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Crude Matter


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Pigs like video games too! Interspecies gaming to combat boredom, aggression in livestock.


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I like video games (I will rip up some Assassin’s Creed whenever I get a long weekend, do NOT get me started). My cat likes video games too, even though she doesn’t understand that she’s playing them. On a whim not too long ago, I downloaded a “games for cats” app on my iPad that simulates a dancing laser pointer or a skittering mouse, and my cat gets so into the game that she’ll push my iPad all the way across the floor in her excitement. Here’s a video of someone else’s kitten playing the same game:

The phenomenon isn’t restricted to domesticated cats, either:

Cats aren’t the only animals that are mentally stimulated by flashing and dancing lights, though. As it turns out, researchers at Wageningen University, in the course of their research on ethical livestock farming, noticed that pigs like to play with dancing lights as well. European regulations currently require that pig farmers provide mentally-stimulating activity for their pigs in order to reduce boredom, which leads to aggression and biting, and researchers at Wageningen University, in collaboration with the Utrecht School of the Arts, are currently developing a video game called “Pig Chase” for livestock pigs that is not unlike my cat’s iPad app.

The key difference, however, is that this game would be an interspecies two-player game. [EDIT: I was contacted this afternoon by Nate at Hiccup, and he informed me that Game For Cats has also recently incorporated interspecies functionality. I didn't know that, so thanks for the update!]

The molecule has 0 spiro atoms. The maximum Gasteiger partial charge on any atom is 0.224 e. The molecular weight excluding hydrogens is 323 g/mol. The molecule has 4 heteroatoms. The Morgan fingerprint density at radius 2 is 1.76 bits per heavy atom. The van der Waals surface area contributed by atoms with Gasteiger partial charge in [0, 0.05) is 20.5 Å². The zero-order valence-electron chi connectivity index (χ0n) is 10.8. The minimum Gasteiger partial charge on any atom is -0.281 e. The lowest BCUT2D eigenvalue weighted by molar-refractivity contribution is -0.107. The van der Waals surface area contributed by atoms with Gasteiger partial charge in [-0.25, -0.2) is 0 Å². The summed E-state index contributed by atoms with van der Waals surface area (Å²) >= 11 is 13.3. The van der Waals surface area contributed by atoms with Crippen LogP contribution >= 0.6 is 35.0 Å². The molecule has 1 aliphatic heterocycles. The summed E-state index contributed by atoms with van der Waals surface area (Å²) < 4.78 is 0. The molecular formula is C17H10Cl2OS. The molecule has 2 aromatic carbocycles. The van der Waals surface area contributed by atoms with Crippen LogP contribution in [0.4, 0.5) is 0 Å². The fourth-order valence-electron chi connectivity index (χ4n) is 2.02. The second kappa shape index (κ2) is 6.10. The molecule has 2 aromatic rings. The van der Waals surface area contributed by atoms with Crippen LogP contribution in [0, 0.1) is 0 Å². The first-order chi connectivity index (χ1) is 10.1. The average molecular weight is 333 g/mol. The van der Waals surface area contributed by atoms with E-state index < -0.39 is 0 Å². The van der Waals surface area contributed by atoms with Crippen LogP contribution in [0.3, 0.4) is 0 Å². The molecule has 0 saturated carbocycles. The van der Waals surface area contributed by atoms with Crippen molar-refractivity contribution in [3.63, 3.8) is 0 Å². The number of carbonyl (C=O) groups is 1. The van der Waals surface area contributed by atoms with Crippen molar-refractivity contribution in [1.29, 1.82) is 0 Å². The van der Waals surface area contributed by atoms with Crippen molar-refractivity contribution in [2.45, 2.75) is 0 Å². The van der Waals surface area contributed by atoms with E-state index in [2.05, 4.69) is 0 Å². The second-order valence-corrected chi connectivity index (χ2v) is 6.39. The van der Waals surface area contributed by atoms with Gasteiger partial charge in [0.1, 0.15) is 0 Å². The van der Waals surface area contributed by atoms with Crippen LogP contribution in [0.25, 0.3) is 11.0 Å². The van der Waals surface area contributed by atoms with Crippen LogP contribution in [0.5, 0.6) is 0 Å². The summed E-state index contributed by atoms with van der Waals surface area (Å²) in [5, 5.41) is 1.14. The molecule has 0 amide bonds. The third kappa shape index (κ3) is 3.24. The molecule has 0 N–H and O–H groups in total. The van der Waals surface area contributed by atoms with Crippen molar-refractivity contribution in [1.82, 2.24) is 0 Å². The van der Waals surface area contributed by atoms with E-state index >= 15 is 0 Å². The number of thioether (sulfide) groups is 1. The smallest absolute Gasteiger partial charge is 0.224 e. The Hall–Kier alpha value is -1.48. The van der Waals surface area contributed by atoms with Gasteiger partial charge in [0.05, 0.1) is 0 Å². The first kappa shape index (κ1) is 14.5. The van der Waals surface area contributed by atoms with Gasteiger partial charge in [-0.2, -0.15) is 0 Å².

The researchers discovered that farm pigs responded to a wall of dancing lights by chasing the spots of light with their snouts. This provoked them to pose the question of whether humans and pigs could interact collaboratively in a game format. The human would control a ball of light remotely via a touchpad (such as an iPad or tablet computer) and try to attract the attention of the pig long enough to move a ball of light into a target, which would light up the wall in a celebratory fireworks-like display.

The value of the game as entertainment and mental stimulation for pigs is as of yet untested, but the researchers hope that their project will open up new questions in debates about animal farming and welfare in the digital age, as well as opening up new venues for research on animal cognition and behavior. For more information on the Playing with Pigs project and Pig Chase, check out their website.

Featured image credit: Wageningen University and Utrecht School of the Arts.Site Meter

EDIT (Jan 15): On the subject of video games, I’m promoting a video game in the early stages of development called the Arkh Project. It is a fantasy RPG video game featuring queer people of color as the main characters. They are currently seeking donations and link-sharing to generate visibility for the project. Visit their website or see the bottom of my latest links post for more information, if you are interested. [I have no financial interest in this game. I'm promoting it simply because I think it is an excellent idea and something that needs to be made. Also the protagonist is cute beyond words.]

Michelle Clement About the Author: Michelle Clement has a B.Sc. in zoology and a M.Sc. in organismal biology, both from The Ohio State University. Her thesis research was on the ecophysiology of epidermal lipids and water homeostasis in house sparrows. She now works as a technical editor for The American Chemical Society. Like this blog on Facebook. Follow on Twitter @physilology.

The views expressed are those of the author and are not necessarily those of Scientific American.






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  1. 1. samhainaz 4:43 pm 01/9/2012

    I get images in my head of a piggie or two playing with a WII

    Link to this

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